Visit a maid cafe…
This was probably the weirdest experience of my life, I won’t lie. You’ll usually only find crazy tourists and the odd, awkward Japanese business-man (for reasons I’d rather not think about) in these weird cafes, and you’re not usually allowed to take photos or videos so it’s extremely hard to describe until you’ve been to one…
Just think dancing girls in maid outfits, audience participation through singing ‘cutesy’ songs and weird pink milkshakes. I can’t even 🤷🏼♀️
Cross the Shibuya Scramble
This road crossing is famous in Tokyo for it’s multi-directional zebra crossings from all different corners of the square, with up to 1000 people all waiting and then stampeding across the street once the ‘green man’ shows. It’s a pretty cool square to photograph, and lots of fun streets coming off it with plenty of shops and restaurants too.
Find the Hachiko dog statue
The story behind Hachiko the dog is a sad but sweet one; a Japanese businessman used to get the tube every day to work here, and each day his dog (Hachiko) would follow him to the tube, then walk home, and walk himself back to the tube to wait for the businessman to come after work. However one day the businessman died suddenly while at work, and never came back on the tube, and Hachiko would still walk to the tube station every day to wait for him even though he’d never show up (😭No, YOU’RE crying!!).
People started to notice this dog hanging around and eventually found out what happened, so Hachiko was adopted, and a statue was put in the square to remember his loyalty. Apparently there’s a Hollywood movie based on this story that you can watch on Netflix too – who knew!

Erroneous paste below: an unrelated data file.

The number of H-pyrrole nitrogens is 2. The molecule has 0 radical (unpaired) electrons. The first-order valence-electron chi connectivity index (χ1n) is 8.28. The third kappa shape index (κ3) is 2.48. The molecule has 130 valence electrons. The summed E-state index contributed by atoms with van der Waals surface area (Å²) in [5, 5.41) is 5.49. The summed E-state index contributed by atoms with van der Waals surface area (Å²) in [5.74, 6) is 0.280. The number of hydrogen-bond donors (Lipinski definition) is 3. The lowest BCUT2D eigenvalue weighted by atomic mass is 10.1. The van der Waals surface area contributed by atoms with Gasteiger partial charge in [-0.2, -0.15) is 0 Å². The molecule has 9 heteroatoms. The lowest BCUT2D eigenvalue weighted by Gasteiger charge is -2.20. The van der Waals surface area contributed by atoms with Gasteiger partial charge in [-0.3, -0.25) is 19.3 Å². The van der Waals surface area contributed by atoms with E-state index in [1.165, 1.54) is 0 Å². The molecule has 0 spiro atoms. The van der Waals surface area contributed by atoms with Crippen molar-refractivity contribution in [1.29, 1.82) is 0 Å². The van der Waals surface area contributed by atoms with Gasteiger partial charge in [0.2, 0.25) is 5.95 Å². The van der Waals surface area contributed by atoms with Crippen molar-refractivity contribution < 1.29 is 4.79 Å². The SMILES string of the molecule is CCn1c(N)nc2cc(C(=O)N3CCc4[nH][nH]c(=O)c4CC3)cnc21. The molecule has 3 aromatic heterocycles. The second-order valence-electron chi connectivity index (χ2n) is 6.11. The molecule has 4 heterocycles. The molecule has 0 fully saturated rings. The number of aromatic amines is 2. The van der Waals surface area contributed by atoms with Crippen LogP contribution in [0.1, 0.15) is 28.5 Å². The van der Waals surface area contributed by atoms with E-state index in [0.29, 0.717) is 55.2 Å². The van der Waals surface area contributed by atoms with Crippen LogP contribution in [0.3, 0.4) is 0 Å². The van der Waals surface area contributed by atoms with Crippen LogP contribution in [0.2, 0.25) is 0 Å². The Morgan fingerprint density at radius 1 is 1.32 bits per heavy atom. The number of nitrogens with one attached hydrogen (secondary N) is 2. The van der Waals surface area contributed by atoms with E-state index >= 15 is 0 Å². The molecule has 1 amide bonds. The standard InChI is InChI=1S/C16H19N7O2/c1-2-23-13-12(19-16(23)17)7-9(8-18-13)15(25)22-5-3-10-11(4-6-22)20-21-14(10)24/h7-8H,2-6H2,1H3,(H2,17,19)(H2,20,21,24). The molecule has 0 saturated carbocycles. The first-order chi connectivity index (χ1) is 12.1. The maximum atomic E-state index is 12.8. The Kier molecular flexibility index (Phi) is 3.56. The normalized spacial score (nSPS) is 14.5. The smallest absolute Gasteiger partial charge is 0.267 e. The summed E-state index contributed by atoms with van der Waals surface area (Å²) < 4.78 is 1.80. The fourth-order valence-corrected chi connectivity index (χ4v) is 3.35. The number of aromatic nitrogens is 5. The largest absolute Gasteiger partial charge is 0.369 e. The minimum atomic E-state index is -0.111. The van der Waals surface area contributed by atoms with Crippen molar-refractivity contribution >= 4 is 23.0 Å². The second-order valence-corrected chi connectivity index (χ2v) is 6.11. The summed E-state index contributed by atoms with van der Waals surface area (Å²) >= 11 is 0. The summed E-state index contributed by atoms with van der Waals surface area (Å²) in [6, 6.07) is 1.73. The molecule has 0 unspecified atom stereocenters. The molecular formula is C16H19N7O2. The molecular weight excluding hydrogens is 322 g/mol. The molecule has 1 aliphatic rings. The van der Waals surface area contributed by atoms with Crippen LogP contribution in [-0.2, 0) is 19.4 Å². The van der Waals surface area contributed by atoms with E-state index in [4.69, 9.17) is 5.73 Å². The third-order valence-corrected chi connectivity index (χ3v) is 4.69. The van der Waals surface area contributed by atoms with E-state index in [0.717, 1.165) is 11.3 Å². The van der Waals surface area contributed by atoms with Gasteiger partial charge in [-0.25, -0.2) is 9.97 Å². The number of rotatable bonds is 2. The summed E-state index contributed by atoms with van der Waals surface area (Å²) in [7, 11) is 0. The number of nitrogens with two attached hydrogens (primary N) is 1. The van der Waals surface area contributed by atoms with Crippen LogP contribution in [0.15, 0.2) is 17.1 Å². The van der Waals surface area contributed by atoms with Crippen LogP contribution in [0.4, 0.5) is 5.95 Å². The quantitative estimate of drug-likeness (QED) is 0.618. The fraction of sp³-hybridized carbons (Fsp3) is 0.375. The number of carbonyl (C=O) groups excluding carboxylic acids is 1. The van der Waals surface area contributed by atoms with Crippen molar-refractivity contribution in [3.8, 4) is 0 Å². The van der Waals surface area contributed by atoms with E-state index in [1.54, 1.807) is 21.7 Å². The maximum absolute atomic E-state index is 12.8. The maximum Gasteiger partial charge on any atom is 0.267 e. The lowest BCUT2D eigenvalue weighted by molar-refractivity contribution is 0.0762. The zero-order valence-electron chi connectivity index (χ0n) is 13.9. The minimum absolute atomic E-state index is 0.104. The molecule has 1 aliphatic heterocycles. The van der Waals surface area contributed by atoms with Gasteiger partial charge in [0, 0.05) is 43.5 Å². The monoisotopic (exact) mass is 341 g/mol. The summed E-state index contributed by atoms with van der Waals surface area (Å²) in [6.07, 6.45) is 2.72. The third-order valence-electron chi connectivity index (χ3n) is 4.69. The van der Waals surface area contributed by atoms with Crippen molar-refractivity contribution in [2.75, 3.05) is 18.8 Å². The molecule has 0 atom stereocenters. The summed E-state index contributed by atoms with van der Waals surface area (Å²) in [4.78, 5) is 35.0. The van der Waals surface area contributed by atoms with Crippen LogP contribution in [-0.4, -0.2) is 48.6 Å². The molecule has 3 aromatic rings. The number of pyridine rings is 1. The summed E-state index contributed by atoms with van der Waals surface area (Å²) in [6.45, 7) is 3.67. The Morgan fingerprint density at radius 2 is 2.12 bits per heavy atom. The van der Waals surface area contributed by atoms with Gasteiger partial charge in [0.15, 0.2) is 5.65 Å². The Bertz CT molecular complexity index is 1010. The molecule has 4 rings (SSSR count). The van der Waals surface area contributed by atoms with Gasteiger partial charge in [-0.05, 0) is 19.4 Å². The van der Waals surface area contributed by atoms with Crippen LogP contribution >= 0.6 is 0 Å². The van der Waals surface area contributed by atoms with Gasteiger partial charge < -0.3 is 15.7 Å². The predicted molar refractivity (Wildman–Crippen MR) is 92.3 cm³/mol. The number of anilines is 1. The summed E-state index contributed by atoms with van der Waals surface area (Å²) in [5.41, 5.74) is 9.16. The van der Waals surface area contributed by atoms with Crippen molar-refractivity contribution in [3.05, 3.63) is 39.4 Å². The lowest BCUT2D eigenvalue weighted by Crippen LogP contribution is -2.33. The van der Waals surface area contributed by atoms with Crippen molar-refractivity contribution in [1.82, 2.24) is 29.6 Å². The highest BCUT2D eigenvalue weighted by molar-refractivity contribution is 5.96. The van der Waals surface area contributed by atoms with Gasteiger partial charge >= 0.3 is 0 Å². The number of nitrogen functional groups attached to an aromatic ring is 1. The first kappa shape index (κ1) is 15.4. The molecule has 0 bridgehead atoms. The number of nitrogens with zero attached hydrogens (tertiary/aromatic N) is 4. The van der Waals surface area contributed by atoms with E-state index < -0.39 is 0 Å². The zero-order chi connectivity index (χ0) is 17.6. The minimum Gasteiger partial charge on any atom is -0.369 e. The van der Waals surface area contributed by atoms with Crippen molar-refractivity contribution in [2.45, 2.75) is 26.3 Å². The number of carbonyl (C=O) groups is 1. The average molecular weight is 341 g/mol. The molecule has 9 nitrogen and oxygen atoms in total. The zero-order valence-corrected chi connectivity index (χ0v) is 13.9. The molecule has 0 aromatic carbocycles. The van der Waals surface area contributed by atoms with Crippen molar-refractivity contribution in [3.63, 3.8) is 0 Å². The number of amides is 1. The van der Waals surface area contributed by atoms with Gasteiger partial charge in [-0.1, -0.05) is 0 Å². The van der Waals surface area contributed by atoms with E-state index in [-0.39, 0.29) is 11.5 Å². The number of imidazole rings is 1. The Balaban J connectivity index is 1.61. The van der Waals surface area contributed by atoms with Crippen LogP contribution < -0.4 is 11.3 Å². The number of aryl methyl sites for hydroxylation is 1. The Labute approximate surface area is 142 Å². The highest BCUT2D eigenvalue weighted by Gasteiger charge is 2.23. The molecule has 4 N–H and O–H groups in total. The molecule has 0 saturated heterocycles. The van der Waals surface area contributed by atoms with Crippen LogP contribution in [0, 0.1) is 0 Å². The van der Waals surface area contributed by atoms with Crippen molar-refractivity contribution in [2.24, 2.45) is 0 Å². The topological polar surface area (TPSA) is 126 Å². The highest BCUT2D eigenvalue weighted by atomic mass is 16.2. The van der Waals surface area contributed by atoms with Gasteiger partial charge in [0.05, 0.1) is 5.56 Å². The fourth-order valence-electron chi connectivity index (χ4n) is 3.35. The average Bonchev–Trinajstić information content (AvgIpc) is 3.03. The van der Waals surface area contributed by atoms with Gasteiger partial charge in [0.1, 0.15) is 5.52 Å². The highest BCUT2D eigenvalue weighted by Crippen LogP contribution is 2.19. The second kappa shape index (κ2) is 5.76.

Go shopping on Takeshita street in Harajuku
Known as one of the busiest and brightest shopping streets in Tokyo, I absolutely loved visiting Takeshita Street in the Harajuku district! This is where you get to see Japan’s youth culture and the crazy fashion styles, with shops selling all kinds of weird and wonderful things. If you look close enough, you might also stumble upon a Cat Cafe or two as well!
See the Meiji Shrine
This famous shrine near Shibuya is dedicated to the spirits of Japan’s Emperor Meiji, who reined between the mid 1800s until the early 1900s. Emperor Meiji is well known for having facilitated rapid modernisation and huge societal changes throughout Japan during this period, taking the country from being at risk of colonisation from the West, to becoming a powerful, modern nation it its own right.
The shrine is huge and very beautiful, as in Shinto religion humans can become gods/spirits after they die too, so it’s believed that Meiji’s spirit is encapsulated here at the shrine.
Go kart through the city!
This was one of the best experiences Alex and I have ever done! You basically go on an hour long tour of central Tokyo via go karts, dressed as your favourite super-hero or cartoon character (except anything Mario-related… thanks to a copyright lawsuit 🙈), literally amongst the city cars and traffic as a group.